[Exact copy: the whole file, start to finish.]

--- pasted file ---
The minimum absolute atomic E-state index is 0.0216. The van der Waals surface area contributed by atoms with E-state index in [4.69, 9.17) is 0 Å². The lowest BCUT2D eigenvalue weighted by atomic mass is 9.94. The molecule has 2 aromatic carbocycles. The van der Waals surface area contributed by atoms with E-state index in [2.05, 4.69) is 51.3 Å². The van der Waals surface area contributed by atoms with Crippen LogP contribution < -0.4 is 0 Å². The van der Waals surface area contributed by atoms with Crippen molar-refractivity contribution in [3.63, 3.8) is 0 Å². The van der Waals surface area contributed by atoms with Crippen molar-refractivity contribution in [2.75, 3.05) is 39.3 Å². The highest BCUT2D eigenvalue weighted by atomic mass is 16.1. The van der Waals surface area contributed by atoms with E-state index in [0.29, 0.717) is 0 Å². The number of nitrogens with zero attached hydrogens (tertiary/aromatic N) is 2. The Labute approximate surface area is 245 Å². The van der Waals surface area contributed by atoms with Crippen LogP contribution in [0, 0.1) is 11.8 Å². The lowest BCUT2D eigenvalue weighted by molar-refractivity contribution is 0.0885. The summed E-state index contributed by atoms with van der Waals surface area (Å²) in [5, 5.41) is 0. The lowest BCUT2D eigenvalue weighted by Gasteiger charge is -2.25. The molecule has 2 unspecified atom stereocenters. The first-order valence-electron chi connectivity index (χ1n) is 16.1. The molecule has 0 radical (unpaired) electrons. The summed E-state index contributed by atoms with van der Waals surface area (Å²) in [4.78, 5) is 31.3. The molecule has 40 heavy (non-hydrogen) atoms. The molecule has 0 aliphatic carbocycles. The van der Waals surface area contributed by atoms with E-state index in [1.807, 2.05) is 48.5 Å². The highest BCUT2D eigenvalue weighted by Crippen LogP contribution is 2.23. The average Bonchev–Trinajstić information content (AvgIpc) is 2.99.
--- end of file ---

The minimum absolute atomic E-state index is 0.0216. The van der Waals surface area contributed by atoms with E-state index in [4.69, 9.17) is 0 Å². The lowest BCUT2D eigenvalue weighted by atomic mass is 9.94. The molecule has 2 aromatic carbocycles. The van der Waals surface area contributed by atoms with E-state index in [2.05, 4.69) is 51.3 Å². The van der Waals surface area contributed by atoms with Crippen LogP contribution < -0.4 is 0 Å². The van der Waals surface area contributed by atoms with Crippen molar-refractivity contribution in [3.63, 3.8) is 0 Å². The van der Waals surface area contributed by atoms with Crippen molar-refractivity contribution in [2.75, 3.05) is 39.3 Å². The highest BCUT2D eigenvalue weighted by atomic mass is 16.1. The van der Waals surface area contributed by atoms with E-state index in [0.29, 0.717) is 0 Å². The number of nitrogens with zero attached hydrogens (tertiary/aromatic N) is 2. The Labute approximate surface area is 245 Å². The van der Waals surface area contributed by atoms with Crippen LogP contribution in [0, 0.1) is 11.8 Å². The lowest BCUT2D eigenvalue weighted by molar-refractivity contribution is 0.0885. The summed E-state index contributed by atoms with van der Waals surface area (Å²) in [5, 5.41) is 0. The lowest BCUT2D eigenvalue weighted by Gasteiger charge is -2.25. The molecule has 2 unspecified atom stereocenters. The first-order valence-electron chi connectivity index (χ1n) is 16.1. The molecule has 0 radical (unpaired) electrons. The summed E-state index contributed by atoms with van der Waals surface area (Å²) in [4.78, 5) is 31.3. The molecule has 40 heavy (non-hydrogen) atoms. The molecule has 0 aliphatic carbocycles. The van der Waals surface area contributed by atoms with E-state index in [1.807, 2.05) is 48.5 Å². The highest BCUT2D eigenvalue weighted by Crippen LogP contribution is 2.23. The average Bonchev–Trinajstić information content (AvgIpc) is 2.99.